A lead magnet (a.k.a. an optin bribe) is something amazing that you give away for free in exchange for an email address. This doesn’t have to cost you anything to create– most lead magnets are digital materials like PDFs, MP3 audio files, or videos that you can create yourself at minimal or no cost. It can be absolutely anything you want, so long as it provides value for free.
Think about those questions in the context of the above email. Postmates likely has location data of their subscribers. If they can target their lists in cities where this delivery deal is offered and a time they’re likely to order, they’re delivering on value and promise. It gives them a special offer and solves the problem of what to order for lunch. It’d be especially helpful to those needing to work through lunch or for those not watching to shlep young ones to the restaurant for dinner.
These examples might make it seem like lead generation is pretty easy; it is not. To get people to divulge information about themselves, you should be able to articulate the value in your business solution. Plus you need to be present in channels that get you closest to your target audience. Articulating value is a broad, multi-layered topic, and it has as much to do with soft skills as it has to do with your knowledge of the business. However, there are specific channels you can tap into when it comes to lead generation, and that’s where we’re heading next.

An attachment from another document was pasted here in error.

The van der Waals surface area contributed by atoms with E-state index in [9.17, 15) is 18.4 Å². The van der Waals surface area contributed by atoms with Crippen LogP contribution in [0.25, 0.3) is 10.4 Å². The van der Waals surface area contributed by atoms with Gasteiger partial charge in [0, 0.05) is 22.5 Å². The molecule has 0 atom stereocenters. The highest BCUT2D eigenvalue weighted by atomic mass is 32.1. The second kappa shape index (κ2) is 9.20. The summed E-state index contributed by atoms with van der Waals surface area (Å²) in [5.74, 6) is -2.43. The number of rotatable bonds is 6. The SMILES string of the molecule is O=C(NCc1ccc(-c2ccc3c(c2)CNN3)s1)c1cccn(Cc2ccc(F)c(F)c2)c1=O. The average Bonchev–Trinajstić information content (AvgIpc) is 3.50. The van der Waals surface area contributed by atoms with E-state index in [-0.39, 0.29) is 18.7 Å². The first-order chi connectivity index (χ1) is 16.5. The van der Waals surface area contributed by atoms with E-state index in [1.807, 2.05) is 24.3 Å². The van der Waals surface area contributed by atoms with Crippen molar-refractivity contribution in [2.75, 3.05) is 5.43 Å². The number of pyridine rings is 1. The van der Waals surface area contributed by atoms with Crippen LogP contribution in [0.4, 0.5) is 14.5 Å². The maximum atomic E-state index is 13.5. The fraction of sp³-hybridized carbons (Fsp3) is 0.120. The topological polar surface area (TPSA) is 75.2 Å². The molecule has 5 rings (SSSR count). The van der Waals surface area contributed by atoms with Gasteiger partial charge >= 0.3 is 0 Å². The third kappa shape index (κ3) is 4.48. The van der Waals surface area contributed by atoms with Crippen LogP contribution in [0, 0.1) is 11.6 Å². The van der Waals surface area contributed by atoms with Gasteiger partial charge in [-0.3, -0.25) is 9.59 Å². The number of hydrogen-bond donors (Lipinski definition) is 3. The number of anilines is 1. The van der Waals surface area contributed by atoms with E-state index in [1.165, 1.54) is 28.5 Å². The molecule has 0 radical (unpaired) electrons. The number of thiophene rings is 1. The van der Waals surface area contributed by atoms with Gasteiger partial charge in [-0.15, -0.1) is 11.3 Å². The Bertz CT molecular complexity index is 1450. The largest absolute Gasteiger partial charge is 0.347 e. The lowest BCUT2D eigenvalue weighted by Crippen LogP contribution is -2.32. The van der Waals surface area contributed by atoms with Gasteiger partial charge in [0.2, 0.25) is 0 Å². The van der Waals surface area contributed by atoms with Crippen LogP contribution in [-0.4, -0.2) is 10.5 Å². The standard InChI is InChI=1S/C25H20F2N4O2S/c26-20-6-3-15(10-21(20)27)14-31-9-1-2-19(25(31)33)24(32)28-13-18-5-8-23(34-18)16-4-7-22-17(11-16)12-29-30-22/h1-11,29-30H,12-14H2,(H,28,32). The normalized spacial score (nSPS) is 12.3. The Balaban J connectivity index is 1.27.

First of all, BuzzFeed has awesome subject lines and preview text. They are always short and punchy -- which fits in perfectly with the rest of BuzzFeed's content. I especially love how the preview text will accompany the subject line. For example, if the subject line is a question, the preview text is the answer. Or if the subject line is a command (like the one below), the preview text seems like the next logical thought right after it:


Marketing emails need to be personalized to the reader and filled with interesting graphics. Few people want to read emails that are addressed "Dear Sir/Madam" -- as opposed to their first or last name -- and even fewer people want to read an email that simply gives them a wall of text. Visuals help your recipients quickly understand what the point of the email is.

Let’s begin by with the definition of a lead. What does a lead mean to your company? Many companies have different definitions depending on their sales cycle, but standard definition is a qualified potential buyer who shows some level of interest in purchasing your product or solution. For the leads that fill out a form, they often do so in exchange for some relevant content or a compelling offer.
Essentially, you can tell Office Autopilot what to do if certain things occur. For example, if a customer places an order, you can send an order to your fulfillment house to fulfill that order. Or if a customer leaves, you can send them a last minute special offer. Just select the trigger for the action, then select what list it applies to then select what to do when that action is trigger. 
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